Are you prepared for when your spouse dies? It is not something we like to talk about or even think about but unfortunately, it is something that we need to deal with.
A bunch of us were collecting money for a group gift.
“I’ll send you money soon,” one woman wrote “my husband is not home and I don’t know the login to my bank account. He takes care of the finances.”
I have no problem with any division of labor in a relationship. If a couple decides that the husband should be in charge of the finances completely, I have no problem with that. Do what works for you. If she wanted to wait till her husband came home to discuss this with him or have him handle the money transfer, then that’s great. What I have a problem with is that if something would have happened to her husband- she would not have had a way to access her money.
(Disclaimer: I am using the terms husband and wife in this post but this obviously applies to any type of relationship you may have and whomever you have who takes care of your finances: whether it’s your boyfriend, girlfriend, husband, wife, significant other, mother, father, great-aunt, etc.)
What would happen to you if your spouse died?
Think for one moment (even though you don’t want to)- what would happen if your husband (or whoever takes care of the finances) would die or be incapacitated for whatever reason. WOULD YOU HAVE ACCESS TO YOUR MONEY? WOULD YOU BE ABLE TO USE YOUR MONEY? Do you know where the money is hidden? What the code to the safe is? Would you know where your money is? Do you have the login info? Do you know how to retrieve the money you need? DO you know how to pay your bills?
For some of you reading this, you may think this is crazy. Of course, you know this information- if so-good for you! But you would be surprised by how many people (particularly women) DO NOT have this information or access.
I was talking about this with some friends- one person had an issue with this: what’s the big deal? Just reset the password? Just go to the bank with paperwork and they will give you access. Possibly. Probably. But how long would it take? Do you have access to the email account which is connected to the bank account? Do you have paperwork proving you should have access to the money? Can you wait until Monday at 9 a.m to do this? Do you have time to wait for the manager to verify your identity?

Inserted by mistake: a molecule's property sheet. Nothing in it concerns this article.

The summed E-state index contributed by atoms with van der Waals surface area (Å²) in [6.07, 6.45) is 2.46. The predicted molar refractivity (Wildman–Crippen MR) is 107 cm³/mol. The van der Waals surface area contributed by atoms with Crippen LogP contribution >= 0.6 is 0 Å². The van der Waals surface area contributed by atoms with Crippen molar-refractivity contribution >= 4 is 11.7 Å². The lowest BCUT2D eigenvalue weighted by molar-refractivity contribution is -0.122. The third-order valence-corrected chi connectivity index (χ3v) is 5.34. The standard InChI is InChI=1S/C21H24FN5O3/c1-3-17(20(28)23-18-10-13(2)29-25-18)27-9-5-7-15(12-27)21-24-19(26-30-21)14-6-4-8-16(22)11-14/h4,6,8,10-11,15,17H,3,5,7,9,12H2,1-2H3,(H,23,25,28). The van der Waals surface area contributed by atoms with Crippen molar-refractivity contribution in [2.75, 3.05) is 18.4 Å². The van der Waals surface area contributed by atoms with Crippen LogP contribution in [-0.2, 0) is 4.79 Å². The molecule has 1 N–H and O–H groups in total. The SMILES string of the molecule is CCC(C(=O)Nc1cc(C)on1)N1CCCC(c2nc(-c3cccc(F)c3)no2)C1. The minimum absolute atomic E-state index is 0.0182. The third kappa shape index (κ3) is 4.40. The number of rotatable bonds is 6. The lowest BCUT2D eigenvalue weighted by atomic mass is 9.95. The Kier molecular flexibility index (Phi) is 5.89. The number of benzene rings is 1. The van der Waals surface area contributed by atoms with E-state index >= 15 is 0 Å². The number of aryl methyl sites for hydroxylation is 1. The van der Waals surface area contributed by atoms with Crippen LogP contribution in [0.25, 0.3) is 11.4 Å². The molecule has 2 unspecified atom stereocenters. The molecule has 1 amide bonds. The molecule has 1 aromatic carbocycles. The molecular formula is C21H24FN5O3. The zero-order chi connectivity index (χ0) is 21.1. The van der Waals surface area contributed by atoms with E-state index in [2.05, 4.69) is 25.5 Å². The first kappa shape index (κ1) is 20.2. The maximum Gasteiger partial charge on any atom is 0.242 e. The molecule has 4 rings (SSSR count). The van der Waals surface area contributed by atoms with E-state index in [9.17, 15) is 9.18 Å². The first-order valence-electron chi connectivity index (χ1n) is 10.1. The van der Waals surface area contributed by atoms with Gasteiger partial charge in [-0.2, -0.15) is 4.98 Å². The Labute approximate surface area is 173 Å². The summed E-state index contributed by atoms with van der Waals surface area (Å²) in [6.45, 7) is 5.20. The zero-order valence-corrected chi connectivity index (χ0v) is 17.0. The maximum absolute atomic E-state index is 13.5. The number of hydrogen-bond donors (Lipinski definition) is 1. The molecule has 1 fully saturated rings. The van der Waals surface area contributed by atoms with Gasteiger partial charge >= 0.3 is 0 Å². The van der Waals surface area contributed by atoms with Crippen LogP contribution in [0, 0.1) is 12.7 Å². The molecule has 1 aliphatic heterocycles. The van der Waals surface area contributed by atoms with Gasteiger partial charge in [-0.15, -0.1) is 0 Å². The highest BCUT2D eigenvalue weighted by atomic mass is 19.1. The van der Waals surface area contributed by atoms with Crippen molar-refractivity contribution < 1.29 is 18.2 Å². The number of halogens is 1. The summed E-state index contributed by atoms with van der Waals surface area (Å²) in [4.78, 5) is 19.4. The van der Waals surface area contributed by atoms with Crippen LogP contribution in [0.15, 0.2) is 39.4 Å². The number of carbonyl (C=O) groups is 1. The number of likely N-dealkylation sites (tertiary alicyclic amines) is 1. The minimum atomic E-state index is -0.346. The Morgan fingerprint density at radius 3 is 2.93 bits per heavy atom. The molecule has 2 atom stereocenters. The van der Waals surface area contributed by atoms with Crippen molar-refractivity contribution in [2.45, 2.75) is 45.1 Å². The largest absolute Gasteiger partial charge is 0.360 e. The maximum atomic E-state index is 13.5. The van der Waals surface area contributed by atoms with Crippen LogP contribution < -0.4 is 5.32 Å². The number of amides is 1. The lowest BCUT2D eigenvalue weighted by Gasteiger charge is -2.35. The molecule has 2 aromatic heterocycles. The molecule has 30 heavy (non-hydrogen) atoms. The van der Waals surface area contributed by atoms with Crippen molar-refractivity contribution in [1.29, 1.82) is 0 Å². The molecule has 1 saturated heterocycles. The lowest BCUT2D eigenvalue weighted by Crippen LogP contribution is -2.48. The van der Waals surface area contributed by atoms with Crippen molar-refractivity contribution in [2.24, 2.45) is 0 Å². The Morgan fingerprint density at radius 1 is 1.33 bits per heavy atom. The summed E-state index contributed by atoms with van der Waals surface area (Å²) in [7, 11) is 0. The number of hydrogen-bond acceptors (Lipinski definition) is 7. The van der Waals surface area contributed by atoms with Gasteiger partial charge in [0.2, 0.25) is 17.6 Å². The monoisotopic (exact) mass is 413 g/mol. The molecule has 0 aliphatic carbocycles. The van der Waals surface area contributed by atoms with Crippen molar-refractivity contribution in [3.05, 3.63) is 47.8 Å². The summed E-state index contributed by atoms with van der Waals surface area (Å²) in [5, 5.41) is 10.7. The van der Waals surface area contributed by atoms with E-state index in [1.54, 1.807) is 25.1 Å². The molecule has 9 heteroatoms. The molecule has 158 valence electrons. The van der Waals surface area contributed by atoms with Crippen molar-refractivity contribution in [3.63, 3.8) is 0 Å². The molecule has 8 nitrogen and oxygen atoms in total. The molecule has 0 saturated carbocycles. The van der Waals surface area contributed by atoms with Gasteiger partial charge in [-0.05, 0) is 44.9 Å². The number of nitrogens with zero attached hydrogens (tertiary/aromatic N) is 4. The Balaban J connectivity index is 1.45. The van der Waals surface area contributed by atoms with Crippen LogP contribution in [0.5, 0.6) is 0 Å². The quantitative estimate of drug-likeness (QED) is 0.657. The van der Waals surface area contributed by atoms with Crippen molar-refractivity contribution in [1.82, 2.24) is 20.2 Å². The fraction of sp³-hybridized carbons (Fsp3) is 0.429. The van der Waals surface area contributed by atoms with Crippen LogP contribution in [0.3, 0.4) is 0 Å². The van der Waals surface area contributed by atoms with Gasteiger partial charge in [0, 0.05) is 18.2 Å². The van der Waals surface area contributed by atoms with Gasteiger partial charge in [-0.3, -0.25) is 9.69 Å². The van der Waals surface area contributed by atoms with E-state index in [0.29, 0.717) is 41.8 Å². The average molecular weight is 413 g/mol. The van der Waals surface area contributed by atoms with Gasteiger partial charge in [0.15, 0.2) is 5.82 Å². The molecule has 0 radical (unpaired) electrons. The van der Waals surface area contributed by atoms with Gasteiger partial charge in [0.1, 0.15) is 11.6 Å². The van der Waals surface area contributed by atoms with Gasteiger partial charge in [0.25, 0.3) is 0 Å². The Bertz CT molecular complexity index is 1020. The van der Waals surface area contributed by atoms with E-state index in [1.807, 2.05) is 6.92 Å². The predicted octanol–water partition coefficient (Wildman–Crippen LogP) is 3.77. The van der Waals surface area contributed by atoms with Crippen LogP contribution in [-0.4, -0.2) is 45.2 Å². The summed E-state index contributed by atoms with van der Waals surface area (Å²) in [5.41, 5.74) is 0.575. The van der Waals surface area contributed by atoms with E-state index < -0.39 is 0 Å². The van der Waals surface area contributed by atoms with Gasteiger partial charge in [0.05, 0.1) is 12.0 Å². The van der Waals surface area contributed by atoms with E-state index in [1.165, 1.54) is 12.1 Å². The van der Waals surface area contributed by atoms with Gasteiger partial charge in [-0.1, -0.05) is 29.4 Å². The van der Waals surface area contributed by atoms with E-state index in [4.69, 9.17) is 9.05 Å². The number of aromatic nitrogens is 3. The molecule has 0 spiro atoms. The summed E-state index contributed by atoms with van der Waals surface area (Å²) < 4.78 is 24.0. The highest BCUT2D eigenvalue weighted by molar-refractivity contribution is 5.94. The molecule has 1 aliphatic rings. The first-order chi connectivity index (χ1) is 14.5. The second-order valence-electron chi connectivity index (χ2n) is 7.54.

Chances are when unfortunately dealing with death or incapacitation is NOT something you want to deal with.
Know where your money is. Know which accounts you have and with which banks. If for some reason, you have separate accounts or private accounts- perhaps consider having a list of some sort (in a SAFE, SECURE space) that lists these details for the person you wish to have access to your account in the event you are unable to communicate with them.
Make sure your spouse knows the passwords to your bank accounts, email accounts, etc. If you can’t trust them with this information then perhaps you should reconsider your relationship.
Designate your spouse as your emergency contact and “additional user” on your accounts, credit cards, etc.
If you have separate credit cards, consider naming your spouse as an additional user who has access to the credit card as well.
If your spouse is unwilling to give you this information- you must seriously consider why. Financial abuse is a real thing and help is available if you need it. (Contact https://www.thehotline.org/ if you feel you may be the victim of financial abuse)
Again, this doesn’t mean that you have to take care of your daily finances if that doesn’t work in your relationship. Many couples are very happy with the division of labor that they have chosen. That’s ok. But make sure that you have the KNOWLEDGE and ACCESS that you need in case of an emergency.Caring about someone means making sure they have the ability to take care of themselves after you are gone as well. Click To Tweet
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4 thoughts on “About Death and Incapacitation”
This is a great post about a very important issue that we should all be aware of. Thanks for sharing this!
Thanks! Its so important to be ready in case of the worst
This is such an important issue, thank you for bringing it up. We often think we’re invincible, but an accident or illness can happen at any time. My husband experienced a ruptured brain aneurysm at age 55. Without having joint accounts or durable powers or attorney, you could face significant challenges accessing your money. Beyond that, if a spouse dies, it’s already overwhelming. Dealing with the added stress around accessing money and accounts only makes it worse.
I’m sorry that you had to experience that but I’m glad you were prepared. I know from numerous widows that there is so much to deal with after the death of a loved one, that having to figure out how to access your own money just adds such a level of angst that can be avoided. It can take years to get everything in order.